Sunday, December 1, 2013
Review: THE COMPLEX: J-Horror revisited
Well the first impressions are good if you're wanting the hits and memories. The block of flats is a very slight step up from the mouldy and crumbling building in Dark Water and the family life for once seems harmonious. Asuka is starting nursing school and seems grateful for the happy start to the day that even involves a gift from mum, a watch that Asuka thinks is a little below her age but she accepts it happily.
While outside, she says hi to a little boy busy making an odd looking mound in a sandpit. The boy doesn't respond. Asuka walks on.
But there's more. Her parents end their conversation over breakfast the same way every morning. Her alarm clock seems to go off at 5:30 every morning except it always turns out to be one in the next flat. There are sounds of furniture being shifted around at night. She has already gone to the flat to introduce herself as a new neighbour but the door opened and closed. Plagued by the noise at night and her own curiosity following a case study read out in class, she ventures into the flat by herself with a fragile confidence only likely in horror movies and finds a huge mess and the corpse of an old man whose fingernails have been worn down trying to scratch at the wall for attention.
When the police and cleaners arrive one of the latter captures her attention as he seems to be familiar with the logic of ghosts and hauntings. This is actually done quite mundanely and so is saved from falling into self ridicule. From this point Asuka enters into a world of very strange danger starting with her coming home to find that her entire family has vanished from the flat. More than that and we step on spoilers.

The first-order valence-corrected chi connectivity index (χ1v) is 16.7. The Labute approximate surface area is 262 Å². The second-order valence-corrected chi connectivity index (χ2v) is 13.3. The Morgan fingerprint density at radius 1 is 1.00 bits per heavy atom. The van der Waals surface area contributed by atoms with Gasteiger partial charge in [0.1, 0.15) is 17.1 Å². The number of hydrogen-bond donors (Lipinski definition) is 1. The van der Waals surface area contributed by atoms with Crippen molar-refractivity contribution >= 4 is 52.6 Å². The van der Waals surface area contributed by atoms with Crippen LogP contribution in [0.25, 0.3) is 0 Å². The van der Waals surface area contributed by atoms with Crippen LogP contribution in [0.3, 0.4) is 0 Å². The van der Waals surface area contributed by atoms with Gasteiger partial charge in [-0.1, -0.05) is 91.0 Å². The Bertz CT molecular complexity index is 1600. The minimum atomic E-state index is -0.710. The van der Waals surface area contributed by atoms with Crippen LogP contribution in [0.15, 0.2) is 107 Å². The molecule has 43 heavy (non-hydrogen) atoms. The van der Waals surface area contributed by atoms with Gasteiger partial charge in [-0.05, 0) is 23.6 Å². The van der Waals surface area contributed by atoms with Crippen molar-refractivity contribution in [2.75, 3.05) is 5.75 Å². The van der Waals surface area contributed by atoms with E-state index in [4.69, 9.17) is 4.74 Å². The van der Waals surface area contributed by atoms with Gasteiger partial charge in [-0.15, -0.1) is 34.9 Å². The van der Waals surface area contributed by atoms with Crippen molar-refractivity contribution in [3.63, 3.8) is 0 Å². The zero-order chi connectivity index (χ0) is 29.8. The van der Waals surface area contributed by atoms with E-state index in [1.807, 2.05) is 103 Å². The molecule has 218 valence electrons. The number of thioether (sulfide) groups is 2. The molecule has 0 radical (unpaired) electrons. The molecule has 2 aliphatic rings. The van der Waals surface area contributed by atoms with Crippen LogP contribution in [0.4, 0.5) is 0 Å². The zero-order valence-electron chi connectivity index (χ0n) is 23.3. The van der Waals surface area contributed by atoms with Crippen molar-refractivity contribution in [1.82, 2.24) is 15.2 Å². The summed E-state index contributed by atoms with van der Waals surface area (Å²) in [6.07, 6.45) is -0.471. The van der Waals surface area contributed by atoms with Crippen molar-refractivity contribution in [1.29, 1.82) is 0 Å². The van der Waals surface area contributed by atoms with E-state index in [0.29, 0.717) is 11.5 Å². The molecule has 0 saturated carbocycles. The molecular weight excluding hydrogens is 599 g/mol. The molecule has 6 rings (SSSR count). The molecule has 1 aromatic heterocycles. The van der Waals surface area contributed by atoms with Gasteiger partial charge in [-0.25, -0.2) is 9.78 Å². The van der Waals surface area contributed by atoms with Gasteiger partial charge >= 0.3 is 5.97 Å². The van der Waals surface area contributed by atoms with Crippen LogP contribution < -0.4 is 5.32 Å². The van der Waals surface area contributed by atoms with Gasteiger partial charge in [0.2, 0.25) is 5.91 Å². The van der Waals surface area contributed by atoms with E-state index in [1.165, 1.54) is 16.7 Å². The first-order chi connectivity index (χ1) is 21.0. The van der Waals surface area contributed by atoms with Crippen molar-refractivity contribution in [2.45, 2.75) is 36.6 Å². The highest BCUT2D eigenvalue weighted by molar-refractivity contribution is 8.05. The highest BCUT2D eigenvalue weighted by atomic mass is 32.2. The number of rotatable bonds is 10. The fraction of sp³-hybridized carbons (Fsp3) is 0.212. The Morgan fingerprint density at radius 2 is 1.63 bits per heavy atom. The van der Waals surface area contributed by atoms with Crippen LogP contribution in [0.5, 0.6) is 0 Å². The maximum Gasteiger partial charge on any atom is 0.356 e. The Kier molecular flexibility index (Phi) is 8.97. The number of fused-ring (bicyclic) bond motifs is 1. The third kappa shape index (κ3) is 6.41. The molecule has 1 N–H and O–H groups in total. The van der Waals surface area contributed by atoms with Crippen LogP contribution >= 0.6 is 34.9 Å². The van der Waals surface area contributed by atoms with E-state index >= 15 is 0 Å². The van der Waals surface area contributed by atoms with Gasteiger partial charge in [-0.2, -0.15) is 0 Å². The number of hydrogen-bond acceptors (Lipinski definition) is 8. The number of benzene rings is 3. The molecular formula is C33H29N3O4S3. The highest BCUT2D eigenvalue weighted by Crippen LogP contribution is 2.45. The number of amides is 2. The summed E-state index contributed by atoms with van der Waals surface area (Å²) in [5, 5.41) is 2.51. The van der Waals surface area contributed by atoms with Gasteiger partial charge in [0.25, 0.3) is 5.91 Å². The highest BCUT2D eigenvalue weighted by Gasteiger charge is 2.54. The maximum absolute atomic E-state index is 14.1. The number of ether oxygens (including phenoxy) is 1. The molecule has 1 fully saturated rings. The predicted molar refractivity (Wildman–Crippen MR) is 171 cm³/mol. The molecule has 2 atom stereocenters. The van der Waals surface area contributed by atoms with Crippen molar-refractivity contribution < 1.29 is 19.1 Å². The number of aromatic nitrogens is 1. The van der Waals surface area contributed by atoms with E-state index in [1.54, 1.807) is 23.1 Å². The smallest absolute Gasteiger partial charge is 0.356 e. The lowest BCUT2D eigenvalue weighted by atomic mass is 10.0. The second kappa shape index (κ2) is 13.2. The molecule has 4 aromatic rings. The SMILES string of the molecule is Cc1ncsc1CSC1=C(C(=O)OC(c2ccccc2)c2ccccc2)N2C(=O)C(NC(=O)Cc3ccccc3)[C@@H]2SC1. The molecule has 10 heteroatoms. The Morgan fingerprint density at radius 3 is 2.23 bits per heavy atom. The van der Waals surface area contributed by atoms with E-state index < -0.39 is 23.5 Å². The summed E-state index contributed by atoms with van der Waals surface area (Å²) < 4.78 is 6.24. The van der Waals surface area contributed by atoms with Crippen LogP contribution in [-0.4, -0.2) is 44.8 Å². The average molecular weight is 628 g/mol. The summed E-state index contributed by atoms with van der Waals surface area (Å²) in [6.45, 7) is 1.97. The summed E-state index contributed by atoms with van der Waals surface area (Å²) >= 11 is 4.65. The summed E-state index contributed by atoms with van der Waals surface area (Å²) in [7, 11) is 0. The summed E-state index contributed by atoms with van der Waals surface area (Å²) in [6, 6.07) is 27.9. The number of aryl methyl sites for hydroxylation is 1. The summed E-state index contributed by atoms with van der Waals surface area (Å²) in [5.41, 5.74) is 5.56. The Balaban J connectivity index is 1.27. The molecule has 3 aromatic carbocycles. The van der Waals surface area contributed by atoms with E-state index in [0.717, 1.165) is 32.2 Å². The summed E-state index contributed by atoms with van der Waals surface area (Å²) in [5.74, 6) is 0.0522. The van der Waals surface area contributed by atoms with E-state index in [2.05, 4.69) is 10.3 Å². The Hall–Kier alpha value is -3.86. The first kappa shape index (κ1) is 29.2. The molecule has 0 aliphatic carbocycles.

Hideo Nakata has done two things here, one good and one bad. The good is that the subtlety he brought to the Japanese reconstruction of the horror genre in the 90s and 00s has led him to more adventurous representations of macabre plots. Asuka's predicament is initially so fascinating that I enjoyed being denied concrete guesses as to what she was going through or if she was on the right side of the dead/living divide, even though the evidence pushed one over the other her established imagination might have been doing some serious voodoo with her perceptions. When this is allowed to flex the film feels as fresh as Ringu on first viewing.
The bad is that so much of the world beyond this setup and its tantalising development is by the numbers j-horror, a kind of self-cover version. There being no arch wink at the audience with this we are left with the assumption that this plummet back into conventionality is there because it was too hard to think through the strong perception warp of the middle act.
I have no time for reviews that complain about what things aren't. I read an utterly pointless piece on Gravity recently that pretty much damned the straightforward action movie for not being more like Solaris. The Complex has a problem of there being too much of something that if trimmed could neaten the tale and heighten its tension. If one character's role had been stripped back to the information conduit it began being the climactic confrontation would not feel so compromised and drained of energy (and would have removed a needless series of ritual scenes that achieve nothing but screen time).
This has been bugging me ever since I saw the film. When I first saw Dark Water I thought for a while that he was just repeating Ringu until the pieces of the third act fell into place and the even more tragic and terrible conclusion stormed into being. There can be no storm here as the pressure is allowed to dissipate to effectively.
The complex is attached to a tv series which Nakata is partly helming. This feels right. The feature film keeps shy of the promise of its frequent masterful unease and the denouement has the feel of an old X-Files episode rather than the wrenching opera of the height of Dark Water. Maybe I'm just looking through the wrong context.